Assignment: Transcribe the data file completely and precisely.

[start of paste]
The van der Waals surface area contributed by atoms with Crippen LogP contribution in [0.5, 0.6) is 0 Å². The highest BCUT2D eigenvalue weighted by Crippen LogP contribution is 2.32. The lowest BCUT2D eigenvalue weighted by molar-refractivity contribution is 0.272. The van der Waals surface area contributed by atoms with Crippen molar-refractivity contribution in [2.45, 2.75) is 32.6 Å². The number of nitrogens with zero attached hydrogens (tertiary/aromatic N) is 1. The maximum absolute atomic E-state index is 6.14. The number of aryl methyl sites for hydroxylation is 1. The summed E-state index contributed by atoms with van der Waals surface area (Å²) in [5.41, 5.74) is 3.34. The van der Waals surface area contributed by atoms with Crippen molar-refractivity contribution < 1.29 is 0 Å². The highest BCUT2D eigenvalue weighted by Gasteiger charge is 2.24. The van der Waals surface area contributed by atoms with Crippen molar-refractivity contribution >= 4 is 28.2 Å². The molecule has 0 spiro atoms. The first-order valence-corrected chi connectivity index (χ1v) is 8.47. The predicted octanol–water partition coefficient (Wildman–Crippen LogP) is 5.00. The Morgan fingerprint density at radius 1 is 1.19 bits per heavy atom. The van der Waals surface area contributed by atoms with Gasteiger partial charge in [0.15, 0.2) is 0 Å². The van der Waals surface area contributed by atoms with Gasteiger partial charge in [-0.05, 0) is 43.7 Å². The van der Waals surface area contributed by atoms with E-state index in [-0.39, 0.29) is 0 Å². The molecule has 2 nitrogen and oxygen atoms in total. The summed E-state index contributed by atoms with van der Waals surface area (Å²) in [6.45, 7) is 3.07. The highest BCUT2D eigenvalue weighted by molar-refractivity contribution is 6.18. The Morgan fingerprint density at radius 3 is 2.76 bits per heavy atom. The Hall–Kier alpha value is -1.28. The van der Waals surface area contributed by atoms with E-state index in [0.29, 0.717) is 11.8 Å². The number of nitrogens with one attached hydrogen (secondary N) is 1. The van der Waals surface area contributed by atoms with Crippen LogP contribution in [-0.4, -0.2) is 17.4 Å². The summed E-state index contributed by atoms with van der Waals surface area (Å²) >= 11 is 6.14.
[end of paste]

The van der Waals surface area contributed by atoms with Crippen LogP contribution in [0.5, 0.6) is 0 Å². The highest BCUT2D eigenvalue weighted by Crippen LogP contribution is 2.32. The lowest BCUT2D eigenvalue weighted by molar-refractivity contribution is 0.272. The van der Waals surface area contributed by atoms with Crippen molar-refractivity contribution in [2.45, 2.75) is 32.6 Å². The number of nitrogens with zero attached hydrogens (tertiary/aromatic N) is 1. The maximum absolute atomic E-state index is 6.14. The number of aryl methyl sites for hydroxylation is 1. The summed E-state index contributed by atoms with van der Waals surface area (Å²) in [5.41, 5.74) is 3.34. The van der Waals surface area contributed by atoms with Crippen molar-refractivity contribution < 1.29 is 0 Å². The highest BCUT2D eigenvalue weighted by Gasteiger charge is 2.24. The van der Waals surface area contributed by atoms with Crippen molar-refractivity contribution >= 4 is 28.2 Å². The molecule has 0 spiro atoms. The first-order valence-corrected chi connectivity index (χ1v) is 8.47. The predicted octanol–water partition coefficient (Wildman–Crippen LogP) is 5.00. The Morgan fingerprint density at radius 1 is 1.19 bits per heavy atom. The van der Waals surface area contributed by atoms with Gasteiger partial charge in [0.15, 0.2) is 0 Å². The van der Waals surface area contributed by atoms with Gasteiger partial charge in [-0.05, 0) is 43.7 Å². The van der Waals surface area contributed by atoms with E-state index in [-0.39, 0.29) is 0 Å². The molecule has 2 nitrogen and oxygen atoms in total. The summed E-state index contributed by atoms with van der Waals surface area (Å²) in [6.45, 7) is 3.07. The highest BCUT2D eigenvalue weighted by molar-refractivity contribution is 6.18. The Morgan fingerprint density at radius 3 is 2.76 bits per heavy atom. The Hall–Kier alpha value is -1.28. The van der Waals surface area contributed by atoms with E-state index in [0.29, 0.717) is 11.8 Å². The number of nitrogens with one attached hydrogen (secondary N) is 1. The van der Waals surface area contributed by atoms with Crippen LogP contribution in [-0.4, -0.2) is 17.4 Å². The summed E-state index contributed by atoms with van der Waals surface area (Å²) >= 11 is 6.14.